Diagnosis

Hepatitis C is diagnosed by a blood test. If you are in any of the risk groups, talk to your doctor about having a blood test for hepatitis C. This can include anyone born between 1945 and 1965.

If you have hepatitis C, your doctor will do blood tests to see how much of the virus is in your body. This helps guide treatment. You may need other tests to see how your liver is working. This can include a biopsy (tissue sample) of your liver.

 

 

Treatment

Our liver specialists (hematologists) treat hepatitis C and can help you keep your liver as healthy as possible.

You may not need treatment for hepatitis C. Your doctor may suggest ways to help with symptoms such as nausea and low energy, or recommend an antiviral medication. You may need blood tests later to make sure the infection is gone.

If you have hepatitis C, your doctor may want to be sure you’re vaccinated against hepatitis A and B to prevent getting them and further damaging your liver.

If your liver has been seriously damaged, you may need a liver transplant. For hepatitis C, liver transplant is not a cure. You must continue to take antiviral medication to prevent the new liver from becoming infected.

How to Prevent Hepatitis C

If you have hepatitis C, take steps to protect your health and the health of others:

•              Avoid drinking alcohol

•              Avoid drugs that cause liver damage (your doctor can review your prescription and over-the-counter drugs with you)

•              Cover open wounds

•              Don’t share toothbrushes or razors

•              Don’t donate blood, organs or semen

•              Tell health care workers that you have the virus so they can protect themselves from coming into contact          with your blood

•              Do not use illegal drugs

•              Be careful about tattoo and piercing equipment

•              Practice safe sex; if you have sex, use protection and ask partners about their sexual health

•              Our liver specialists are experienced in treating all types of viral and non-viral hepatitis.

 

Non-Viral

 

Non-viral Hepatitis

Hepatitis is an inflammation of your liver, which can have viral or non-viral causes. Hepatitis can cause scarring on your liver (cirrhosis), liver cancer, liver failure and death.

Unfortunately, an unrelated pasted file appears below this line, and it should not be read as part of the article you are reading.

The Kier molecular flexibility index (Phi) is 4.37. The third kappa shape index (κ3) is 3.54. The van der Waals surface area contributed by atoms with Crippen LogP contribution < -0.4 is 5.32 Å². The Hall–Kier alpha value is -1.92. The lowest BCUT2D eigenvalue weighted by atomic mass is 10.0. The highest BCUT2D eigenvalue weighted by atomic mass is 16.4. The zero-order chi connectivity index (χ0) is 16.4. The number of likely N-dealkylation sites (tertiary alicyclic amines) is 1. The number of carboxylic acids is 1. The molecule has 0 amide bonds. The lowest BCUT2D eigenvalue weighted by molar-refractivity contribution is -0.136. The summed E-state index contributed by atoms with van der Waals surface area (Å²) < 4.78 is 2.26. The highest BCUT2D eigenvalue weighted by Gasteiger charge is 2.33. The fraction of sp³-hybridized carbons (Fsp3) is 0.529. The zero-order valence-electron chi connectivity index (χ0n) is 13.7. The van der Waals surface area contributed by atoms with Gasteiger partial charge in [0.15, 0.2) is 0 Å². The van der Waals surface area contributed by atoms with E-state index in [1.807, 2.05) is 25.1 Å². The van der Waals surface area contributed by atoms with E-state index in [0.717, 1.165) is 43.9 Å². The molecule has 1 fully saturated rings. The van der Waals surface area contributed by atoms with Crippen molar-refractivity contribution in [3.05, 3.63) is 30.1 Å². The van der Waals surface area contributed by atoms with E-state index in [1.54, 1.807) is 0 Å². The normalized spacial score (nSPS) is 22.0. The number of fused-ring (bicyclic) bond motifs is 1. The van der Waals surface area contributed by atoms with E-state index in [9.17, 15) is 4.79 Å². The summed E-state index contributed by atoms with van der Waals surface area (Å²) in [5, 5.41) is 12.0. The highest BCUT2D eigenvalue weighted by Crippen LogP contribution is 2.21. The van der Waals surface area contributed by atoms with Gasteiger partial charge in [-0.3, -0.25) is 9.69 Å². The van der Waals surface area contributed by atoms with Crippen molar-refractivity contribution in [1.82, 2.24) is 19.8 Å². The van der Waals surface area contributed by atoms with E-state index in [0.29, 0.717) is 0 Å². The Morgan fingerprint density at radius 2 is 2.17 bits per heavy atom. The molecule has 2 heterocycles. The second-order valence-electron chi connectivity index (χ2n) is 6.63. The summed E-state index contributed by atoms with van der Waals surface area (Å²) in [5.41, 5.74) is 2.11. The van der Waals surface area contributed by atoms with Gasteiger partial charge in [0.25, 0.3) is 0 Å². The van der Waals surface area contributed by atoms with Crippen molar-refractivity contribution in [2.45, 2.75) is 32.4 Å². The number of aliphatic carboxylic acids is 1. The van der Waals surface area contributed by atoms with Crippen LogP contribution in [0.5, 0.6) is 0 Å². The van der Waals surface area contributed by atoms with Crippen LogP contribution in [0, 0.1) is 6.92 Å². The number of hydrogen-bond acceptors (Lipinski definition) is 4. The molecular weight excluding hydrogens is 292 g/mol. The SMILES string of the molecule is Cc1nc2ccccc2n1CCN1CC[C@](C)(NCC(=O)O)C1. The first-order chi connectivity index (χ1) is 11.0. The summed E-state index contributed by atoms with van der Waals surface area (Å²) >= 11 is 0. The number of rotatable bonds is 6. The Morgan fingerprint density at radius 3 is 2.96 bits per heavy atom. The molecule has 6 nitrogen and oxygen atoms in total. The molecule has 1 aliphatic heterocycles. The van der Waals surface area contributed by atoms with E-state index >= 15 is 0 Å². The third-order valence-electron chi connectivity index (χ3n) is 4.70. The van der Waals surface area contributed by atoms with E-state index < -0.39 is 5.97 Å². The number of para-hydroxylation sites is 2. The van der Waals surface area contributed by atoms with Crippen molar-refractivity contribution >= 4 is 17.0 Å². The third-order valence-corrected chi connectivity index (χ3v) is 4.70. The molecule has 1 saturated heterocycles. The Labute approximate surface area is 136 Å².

Types of non-viral hepatitis include:

•              Toxic hepatitis – from substances – chemicals, drugs (prescription and over-the-counter) and nutritional supplements

•              Alcoholic hepatitis – from drinking too much alcohol, which harms the liver

•              Autoimmune hepatitis – when your immune system attacks your liver

Our liver specialists are experienced at treating all types of viral and non-viral hepatitis.

Toxic Hepatitis

You can get toxic hepatitis from taking too much of certain drugs, combining some drugs or from some chemicals. These can inflame, damage and scar your liver and cause liver failure, which is called cirrhosis.

You Are at Higher Risk of Developing Toxic Hepatitis if You

•              Have another kind of hepatitis, especially hepatitis B or C, or another liver disease

•              Drink too much alcohol, especially with medicine

•              Work with industrial toxins

•              Take over-the-counter pain relievers or other drugs

•              Take many medications or take more than is recommended

•              Are older

•              Are female

Symptoms

Symptoms of toxic hepatitis can appear within hours, days or months of exposure, and may go away if you avoid the medicine or chemical that caused it.

Symptoms include:

•              Jaundice (yellowing of skin and eyes)

•              Abdominal pain

•              Nausea and vomiting

•              Weight loss

•              Appetite loss

•              Fatigue

•              Dark-colored urine

•              Itching and rash

Taking too much acetaminophen (such as Tylenol) is an emergency because it can cause liver failure and death. Symptoms of acetaminophen overdose include nausea, vomiting, upper abdominal pain, sweating and coma.

See a doctor if you have signs of toxic hepatitis.

Diagnosis

Your doctor may order blood tests, imaging tests (ultrasound, MRI, CT), a physical exam and, sometimes, a tissue sample (biopsy) from your liver to see if you could have toxic hepatitis. Be sure to show your doctor all drugs and supplements you take.

Treatment

Our liver specialists (hepatologists) have experience treating toxic hepatitis. They can help you keep your liver as healthy as possible.

Toxic hepatitis treatment can include:

•              Stopping the exposure. If your doctor finds the cause of your toxic hepatitis, it is important to avoid it.

•              Taking medication. If acetaminophen caused your toxic hepatitis and you’ve gotten medical care quickly, your doctor may give you medicine to treat it.

•              Having a transplant. If your liver is severely damaged, you may need a liver transplant.

How to Prevent Toxic Hepatitis:

•              Limit alcohol.

•              Take over-the-counter drugs only as needed.

•              Take medicine as directed; do not take more than recommended.

•              Limit the number of medicines you take, if possible. This includes supplements and herbs. Tell your doctor about everything you take at your regular checkups so he or she can tell you if something could be a problem.